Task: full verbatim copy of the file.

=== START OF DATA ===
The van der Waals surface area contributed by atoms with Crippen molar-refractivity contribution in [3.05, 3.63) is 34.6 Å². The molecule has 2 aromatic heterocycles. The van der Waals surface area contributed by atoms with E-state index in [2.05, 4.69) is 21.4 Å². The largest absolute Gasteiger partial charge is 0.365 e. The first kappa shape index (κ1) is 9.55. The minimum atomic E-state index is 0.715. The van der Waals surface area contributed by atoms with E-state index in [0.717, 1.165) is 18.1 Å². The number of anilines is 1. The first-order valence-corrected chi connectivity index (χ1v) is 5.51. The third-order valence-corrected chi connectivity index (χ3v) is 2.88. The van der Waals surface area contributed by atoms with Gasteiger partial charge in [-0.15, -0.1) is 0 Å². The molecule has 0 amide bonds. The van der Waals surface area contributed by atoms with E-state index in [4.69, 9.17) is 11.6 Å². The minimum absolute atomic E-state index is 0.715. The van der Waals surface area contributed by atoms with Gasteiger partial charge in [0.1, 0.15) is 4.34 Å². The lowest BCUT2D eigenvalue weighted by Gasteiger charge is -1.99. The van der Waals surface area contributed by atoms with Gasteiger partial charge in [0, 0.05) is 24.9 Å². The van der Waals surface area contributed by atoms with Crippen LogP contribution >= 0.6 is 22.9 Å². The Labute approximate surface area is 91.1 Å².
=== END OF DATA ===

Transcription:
The van der Waals surface area contributed by atoms with Crippen molar-refractivity contribution in [3.05, 3.63) is 34.6 Å². The molecule has 2 aromatic heterocycles. The van der Waals surface area contributed by atoms with E-state index in [2.05, 4.69) is 21.4 Å². The largest absolute Gasteiger partial charge is 0.365 e. The first kappa shape index (κ1) is 9.55. The minimum atomic E-state index is 0.715. The van der Waals surface area contributed by atoms with E-state index in [0.717, 1.165) is 18.1 Å². The number of anilines is 1. The first-order valence-corrected chi connectivity index (χ1v) is 5.51. The third-order valence-corrected chi connectivity index (χ3v) is 2.88. The van der Waals surface area contributed by atoms with Gasteiger partial charge in [-0.15, -0.1) is 0 Å². The molecule has 0 amide bonds. The van der Waals surface area contributed by atoms with E-state index in [4.69, 9.17) is 11.6 Å². The minimum absolute atomic E-state index is 0.715. The van der Waals surface area contributed by atoms with Gasteiger partial charge in [0.1, 0.15) is 4.34 Å². The lowest BCUT2D eigenvalue weighted by Gasteiger charge is -1.99. The van der Waals surface area contributed by atoms with Gasteiger partial charge in [0, 0.05) is 24.9 Å². The van der Waals surface area contributed by atoms with Crippen LogP contribution >= 0.6 is 22.9 Å². The Labute approximate surface area is 91.1 Å².